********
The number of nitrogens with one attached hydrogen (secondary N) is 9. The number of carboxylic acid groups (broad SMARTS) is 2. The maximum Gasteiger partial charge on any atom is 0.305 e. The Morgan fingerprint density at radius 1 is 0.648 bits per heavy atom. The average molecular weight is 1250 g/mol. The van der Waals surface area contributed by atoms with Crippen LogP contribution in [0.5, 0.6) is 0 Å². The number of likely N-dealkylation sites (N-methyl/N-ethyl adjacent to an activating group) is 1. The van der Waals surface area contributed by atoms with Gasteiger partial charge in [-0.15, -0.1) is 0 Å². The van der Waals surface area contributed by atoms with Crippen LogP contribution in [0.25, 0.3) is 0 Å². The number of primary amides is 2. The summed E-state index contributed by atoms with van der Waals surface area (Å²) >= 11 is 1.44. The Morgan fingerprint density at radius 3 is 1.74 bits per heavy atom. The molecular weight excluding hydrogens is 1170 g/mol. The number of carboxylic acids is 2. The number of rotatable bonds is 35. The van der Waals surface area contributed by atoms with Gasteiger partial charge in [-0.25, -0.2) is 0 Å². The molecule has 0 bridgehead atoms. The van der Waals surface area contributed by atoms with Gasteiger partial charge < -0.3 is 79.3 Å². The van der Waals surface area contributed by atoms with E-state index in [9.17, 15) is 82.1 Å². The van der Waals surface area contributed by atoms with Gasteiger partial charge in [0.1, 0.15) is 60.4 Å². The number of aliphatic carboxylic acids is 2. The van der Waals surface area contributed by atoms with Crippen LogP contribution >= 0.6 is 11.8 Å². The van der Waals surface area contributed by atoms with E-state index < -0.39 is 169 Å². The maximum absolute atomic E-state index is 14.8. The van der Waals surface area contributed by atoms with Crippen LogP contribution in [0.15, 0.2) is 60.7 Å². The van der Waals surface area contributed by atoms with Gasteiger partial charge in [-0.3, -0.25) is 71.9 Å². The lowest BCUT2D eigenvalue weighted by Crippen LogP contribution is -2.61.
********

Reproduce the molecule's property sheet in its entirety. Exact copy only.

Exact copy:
The number of nitrogens with one attached hydrogen (secondary N) is 9. The number of carboxylic acid groups (broad SMARTS) is 2. The maximum Gasteiger partial charge on any atom is 0.305 e. The Morgan fingerprint density at radius 1 is 0.648 bits per heavy atom. The average molecular weight is 1250 g/mol. The van der Waals surface area contributed by atoms with Crippen LogP contribution in [0.5, 0.6) is 0 Å². The number of likely N-dealkylation sites (N-methyl/N-ethyl adjacent to an activating group) is 1. The van der Waals surface area contributed by atoms with Gasteiger partial charge in [-0.15, -0.1) is 0 Å². The van der Waals surface area contributed by atoms with Crippen LogP contribution in [0.25, 0.3) is 0 Å². The number of primary amides is 2. The summed E-state index contributed by atoms with van der Waals surface area (Å²) >= 11 is 1.44. The Morgan fingerprint density at radius 3 is 1.74 bits per heavy atom. The molecular weight excluding hydrogens is 1170 g/mol. The number of carboxylic acids is 2. The number of rotatable bonds is 35. The van der Waals surface area contributed by atoms with Gasteiger partial charge in [-0.25, -0.2) is 0 Å². The molecule has 0 bridgehead atoms. The van der Waals surface area contributed by atoms with Gasteiger partial charge < -0.3 is 79.3 Å². The van der Waals surface area contributed by atoms with E-state index in [9.17, 15) is 82.1 Å². The van der Waals surface area contributed by atoms with Gasteiger partial charge in [0.1, 0.15) is 60.4 Å². The number of aliphatic carboxylic acids is 2. The van der Waals surface area contributed by atoms with Crippen LogP contribution >= 0.6 is 11.8 Å². The van der Waals surface area contributed by atoms with E-state index < -0.39 is 169 Å². The maximum absolute atomic E-state index is 14.8. The van der Waals surface area contributed by atoms with Crippen LogP contribution in [0.15, 0.2) is 60.7 Å². The van der Waals surface area contributed by atoms with Gasteiger partial charge in [-0.3, -0.25) is 71.9 Å². The lowest BCUT2D eigenvalue weighted by Crippen LogP contribution is -2.61.